Pontefract Cakes are Yorkshire Delicacies that rank alongside or ahead of other sweets named after Yorkshire towns. Harrogate toffee may be a premium product but hasn’t got the tang of a good Pontefract cake. Doncaster butterscotch is hard to find now-a-days but it used to be a kids staple bought loose from an old sweet jar.
Pontefract grew liquorice plants potentially since Roman times although credit is give to The Black Friars for cultivation. The roots provide the raw material for your Pontefract cakes. Roots can be 4 feet long and by crushing and boiling the sweet juice is extracted. As discovered in 1760 by George Dunhill a local chemist if more sugar is added the sweet becomes a true Yorkshire delicacy.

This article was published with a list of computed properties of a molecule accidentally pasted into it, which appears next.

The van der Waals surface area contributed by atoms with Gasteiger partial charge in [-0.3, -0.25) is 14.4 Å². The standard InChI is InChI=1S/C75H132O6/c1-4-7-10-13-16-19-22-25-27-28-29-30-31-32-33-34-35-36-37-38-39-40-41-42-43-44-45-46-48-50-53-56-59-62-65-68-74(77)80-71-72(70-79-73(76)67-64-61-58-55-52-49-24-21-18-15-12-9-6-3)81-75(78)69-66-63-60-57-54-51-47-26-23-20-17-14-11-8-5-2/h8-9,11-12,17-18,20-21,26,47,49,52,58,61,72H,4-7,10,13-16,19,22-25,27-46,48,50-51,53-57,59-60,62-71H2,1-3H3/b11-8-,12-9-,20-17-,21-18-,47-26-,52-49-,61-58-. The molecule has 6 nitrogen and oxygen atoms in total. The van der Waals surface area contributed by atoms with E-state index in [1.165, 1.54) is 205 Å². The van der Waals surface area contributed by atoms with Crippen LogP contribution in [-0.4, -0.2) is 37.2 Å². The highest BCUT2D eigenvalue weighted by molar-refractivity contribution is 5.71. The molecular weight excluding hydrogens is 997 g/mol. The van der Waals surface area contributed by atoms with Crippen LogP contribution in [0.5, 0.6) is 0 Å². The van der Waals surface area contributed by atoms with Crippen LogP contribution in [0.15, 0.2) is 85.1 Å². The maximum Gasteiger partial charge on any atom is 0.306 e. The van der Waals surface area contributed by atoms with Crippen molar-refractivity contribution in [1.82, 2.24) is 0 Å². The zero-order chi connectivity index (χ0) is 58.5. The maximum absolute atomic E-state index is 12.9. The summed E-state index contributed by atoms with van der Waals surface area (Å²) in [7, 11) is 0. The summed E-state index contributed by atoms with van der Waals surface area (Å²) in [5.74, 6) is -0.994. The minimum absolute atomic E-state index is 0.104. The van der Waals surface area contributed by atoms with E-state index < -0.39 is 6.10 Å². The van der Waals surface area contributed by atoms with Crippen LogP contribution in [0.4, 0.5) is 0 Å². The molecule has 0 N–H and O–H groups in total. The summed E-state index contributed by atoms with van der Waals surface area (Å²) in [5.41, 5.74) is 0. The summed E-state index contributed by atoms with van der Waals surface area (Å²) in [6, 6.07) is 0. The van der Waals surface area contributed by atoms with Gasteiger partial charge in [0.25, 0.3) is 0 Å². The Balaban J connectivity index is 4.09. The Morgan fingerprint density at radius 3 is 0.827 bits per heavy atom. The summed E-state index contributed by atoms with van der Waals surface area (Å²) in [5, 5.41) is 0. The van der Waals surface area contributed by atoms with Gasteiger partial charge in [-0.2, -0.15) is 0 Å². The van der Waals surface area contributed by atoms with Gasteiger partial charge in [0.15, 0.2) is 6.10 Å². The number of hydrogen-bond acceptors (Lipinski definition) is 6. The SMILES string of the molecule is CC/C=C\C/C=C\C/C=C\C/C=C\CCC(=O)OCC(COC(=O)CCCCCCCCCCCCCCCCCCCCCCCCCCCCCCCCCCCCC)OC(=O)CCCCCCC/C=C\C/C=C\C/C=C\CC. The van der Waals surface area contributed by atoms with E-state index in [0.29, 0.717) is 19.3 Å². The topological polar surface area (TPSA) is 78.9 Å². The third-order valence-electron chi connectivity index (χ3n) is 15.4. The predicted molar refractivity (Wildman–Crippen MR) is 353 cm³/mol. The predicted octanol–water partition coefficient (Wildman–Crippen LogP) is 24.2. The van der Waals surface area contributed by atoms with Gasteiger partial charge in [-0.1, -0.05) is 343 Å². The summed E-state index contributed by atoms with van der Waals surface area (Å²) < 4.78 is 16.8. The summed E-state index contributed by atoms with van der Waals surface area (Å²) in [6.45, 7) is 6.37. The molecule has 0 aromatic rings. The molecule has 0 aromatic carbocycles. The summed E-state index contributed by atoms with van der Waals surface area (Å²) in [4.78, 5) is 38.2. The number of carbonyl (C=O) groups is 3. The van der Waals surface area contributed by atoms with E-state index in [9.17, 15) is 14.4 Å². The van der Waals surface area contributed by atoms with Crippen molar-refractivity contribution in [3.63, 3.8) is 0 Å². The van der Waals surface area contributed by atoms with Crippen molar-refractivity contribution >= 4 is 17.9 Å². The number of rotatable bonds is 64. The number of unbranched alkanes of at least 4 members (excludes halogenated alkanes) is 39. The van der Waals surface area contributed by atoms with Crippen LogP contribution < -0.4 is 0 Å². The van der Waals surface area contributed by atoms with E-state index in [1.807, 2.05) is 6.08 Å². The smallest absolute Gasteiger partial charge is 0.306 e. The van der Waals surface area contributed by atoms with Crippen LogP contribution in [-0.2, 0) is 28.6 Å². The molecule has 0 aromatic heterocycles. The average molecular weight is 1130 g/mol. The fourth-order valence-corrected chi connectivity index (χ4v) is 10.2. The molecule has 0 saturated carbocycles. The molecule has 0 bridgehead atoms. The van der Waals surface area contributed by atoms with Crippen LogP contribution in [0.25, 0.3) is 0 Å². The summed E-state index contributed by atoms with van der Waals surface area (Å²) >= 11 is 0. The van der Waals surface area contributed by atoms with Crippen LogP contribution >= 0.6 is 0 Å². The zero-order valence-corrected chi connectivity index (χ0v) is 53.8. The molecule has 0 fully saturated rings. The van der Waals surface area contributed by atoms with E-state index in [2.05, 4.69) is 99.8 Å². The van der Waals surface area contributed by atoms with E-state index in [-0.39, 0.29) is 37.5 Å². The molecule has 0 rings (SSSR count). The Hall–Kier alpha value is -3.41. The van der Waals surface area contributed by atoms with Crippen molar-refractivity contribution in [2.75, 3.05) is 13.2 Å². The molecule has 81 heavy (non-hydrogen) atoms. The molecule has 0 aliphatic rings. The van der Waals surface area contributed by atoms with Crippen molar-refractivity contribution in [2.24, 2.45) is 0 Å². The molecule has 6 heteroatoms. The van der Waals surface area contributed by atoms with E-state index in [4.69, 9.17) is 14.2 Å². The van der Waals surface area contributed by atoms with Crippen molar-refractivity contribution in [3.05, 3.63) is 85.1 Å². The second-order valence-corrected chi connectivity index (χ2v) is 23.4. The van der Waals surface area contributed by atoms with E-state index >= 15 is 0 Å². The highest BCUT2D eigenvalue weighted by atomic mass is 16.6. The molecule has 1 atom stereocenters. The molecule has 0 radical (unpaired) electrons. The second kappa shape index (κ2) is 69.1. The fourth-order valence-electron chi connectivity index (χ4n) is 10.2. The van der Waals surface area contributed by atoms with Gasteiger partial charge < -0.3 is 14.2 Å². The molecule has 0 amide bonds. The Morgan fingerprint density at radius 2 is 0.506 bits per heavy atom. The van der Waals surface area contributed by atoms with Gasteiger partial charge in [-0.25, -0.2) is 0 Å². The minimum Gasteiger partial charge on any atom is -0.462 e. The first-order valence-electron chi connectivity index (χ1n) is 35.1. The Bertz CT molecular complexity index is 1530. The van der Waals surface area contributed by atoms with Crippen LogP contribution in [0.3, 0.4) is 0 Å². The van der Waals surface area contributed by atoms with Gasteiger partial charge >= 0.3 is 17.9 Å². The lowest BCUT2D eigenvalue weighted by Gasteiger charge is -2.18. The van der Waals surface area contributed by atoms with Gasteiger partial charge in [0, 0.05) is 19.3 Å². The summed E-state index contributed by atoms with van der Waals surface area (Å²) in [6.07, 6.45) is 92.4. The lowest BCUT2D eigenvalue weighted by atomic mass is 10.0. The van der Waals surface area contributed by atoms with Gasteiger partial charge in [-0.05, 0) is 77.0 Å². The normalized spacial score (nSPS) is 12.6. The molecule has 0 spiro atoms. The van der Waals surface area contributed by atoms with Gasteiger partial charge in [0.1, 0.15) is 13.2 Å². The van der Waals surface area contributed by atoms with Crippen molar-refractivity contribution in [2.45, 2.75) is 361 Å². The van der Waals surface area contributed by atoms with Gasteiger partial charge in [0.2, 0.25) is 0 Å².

Licourice is made into lots of other sweets such as boot laces, wheels, pipes and cigar shapes. For Pontefract cakes more liquorice liquor is added to the mix which also includes flour, treacle and glucose. The round cakes are then stamped or impressed with a seal. Such a seal from 1614 is kept in a local museum. All seals have a motif of a bird on a gate that represents Pontefract Castle.
Spain and Turkey have developed the growing of Licorice and UK cultivation has slumped. The plants are still used in the manufacture of tobacco.
Find out more about Liquorice and Yorkshires Sweet Tooth
Grow your own drugs and Herbals
Haribo Liquorice Pontefract Cakes by hddod CC BY-NC-ND 2.0
Great British Brands – Bassett’s Liquorice allsorts by brizzle born and bred, CC BY-NC 2.0